The Boston image portrayed in the media has come a long way since its hunky-dory Cheers days, and we have South Boston Irish mobster and mass murderer Whitey Bulger to thank for that. Bulger notoriously inspired many Boston-based crime dramas and books, and since his capture two years ago, is inspiring several more biopics.
With all the chaos currently surrounding Bulger’s trial, here is everything you should know about Whitey Bulger and Hollywood—from past, to present, and to future:
For 16 years, Bulger was on the run until he was captured, and in the meantime, a more ominous image of Boston surfaced in Hollywood. Films increasingly catered to stories that took place in Southie, Bulger’s crime location of choice, and he undoubtedly inspired filmmakers, producers, and writers to shed a more sinister light on Boston. It was this rebranding of the city, however, that brought some of the nation’s finest and iconic crime dramas to American audiences.
The Departed, 2006
Directed by Martin Scorsese, this Oscar-winning movie has a cast of many household names—Leonardo DiCaprio, Matt Damon, Mark Wahlberg, and Alec Baldwin are among them. Jack Nicholson plays the fictional South Boston Irish mobster, Frank Costello, a character directly based on Whitey Bulger. Costello is a gangster working with law enforcement to sell out other gangsters, but simultaneously plants his own informant in the police department.
Untitled Project with Ben Affleck and Matt Damon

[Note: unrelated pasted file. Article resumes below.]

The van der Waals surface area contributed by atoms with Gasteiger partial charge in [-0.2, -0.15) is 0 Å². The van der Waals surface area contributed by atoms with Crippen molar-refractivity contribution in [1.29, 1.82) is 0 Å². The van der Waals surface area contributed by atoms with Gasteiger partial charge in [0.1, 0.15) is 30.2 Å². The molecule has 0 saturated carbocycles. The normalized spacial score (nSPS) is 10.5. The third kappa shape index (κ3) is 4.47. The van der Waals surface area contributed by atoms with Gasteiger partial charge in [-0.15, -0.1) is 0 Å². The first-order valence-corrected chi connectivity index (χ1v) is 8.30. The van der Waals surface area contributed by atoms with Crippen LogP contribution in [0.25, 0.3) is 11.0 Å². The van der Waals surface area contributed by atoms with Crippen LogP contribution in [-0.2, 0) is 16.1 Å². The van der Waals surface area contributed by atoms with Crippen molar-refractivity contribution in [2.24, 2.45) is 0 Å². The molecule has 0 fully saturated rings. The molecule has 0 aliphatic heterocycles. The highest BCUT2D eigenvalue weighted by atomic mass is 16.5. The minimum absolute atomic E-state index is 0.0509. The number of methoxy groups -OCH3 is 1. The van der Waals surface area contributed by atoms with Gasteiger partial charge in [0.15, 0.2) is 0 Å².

Well, who better to make a crime drama based in Boston than the two Boston guys who do it best. Damon and Affleck told GQ last year that they were excited to announce the partnership on their Whitey Bulger project. The plan is as follows: Damon will star as Whitey Bulger, Affleck will direct, and Terence Winter—writer of The Sopranos and Boardwalk Empire—will write the screenplay. “If it’s a straight biopic, we’ll do it over a period of time. But it’s always a question of what part of the story do you tell, and biopics are always a little cumbersome,” Damon said. “So do we find another way in? We’re still figuring it out.”
Black Mass is based on the book of the same title written by two Globe writers, Dick Lehr and Gerard O’Neill. Very recently, Johnny Depp dropped out of the film as the lead role of Whitey Bulger over a petty salary dispute (shame, shame, Depp). Supposedly, the script was written and shooting was ready to begin rolling before Depp’s dropout. No word yet on new casting.
Street Soldier with Peter Facinelli
Facinelli, best known for his role as the vampire daddy Carlisle Cullen in the Twilight saga, will produce this movie. The screenplay is based on the book titled Street Soldier: My Life as an Enforcer for Whitey Bulger and the Boston Irish Mob by Edward MacKenzie Jr. According to the Huffington Post back in 2011, Facinelli had the script written and ready to shoot prior to Bulger’s capture. It is now being rewritten.
“Untitled John Martorano” with Graham King and Chuck Hogan
Deadline reported years back that Chuck Hogan, whose book Prince of Thieves was turned into Ben Affleck’s box office hit The Town, has signed to write a script based on the Winter Hill Gang and its enforcer John Martorano. Supposedly, the pic will “chronicle the reign of the notorious criminal gang run by James ‘Whitey’ Bulger and the court case that exposed a corrupt relationship between the mob and the Boston office of the FBI.” Graham King, who won the Best Picture Oscar for The Departed, will produce the film.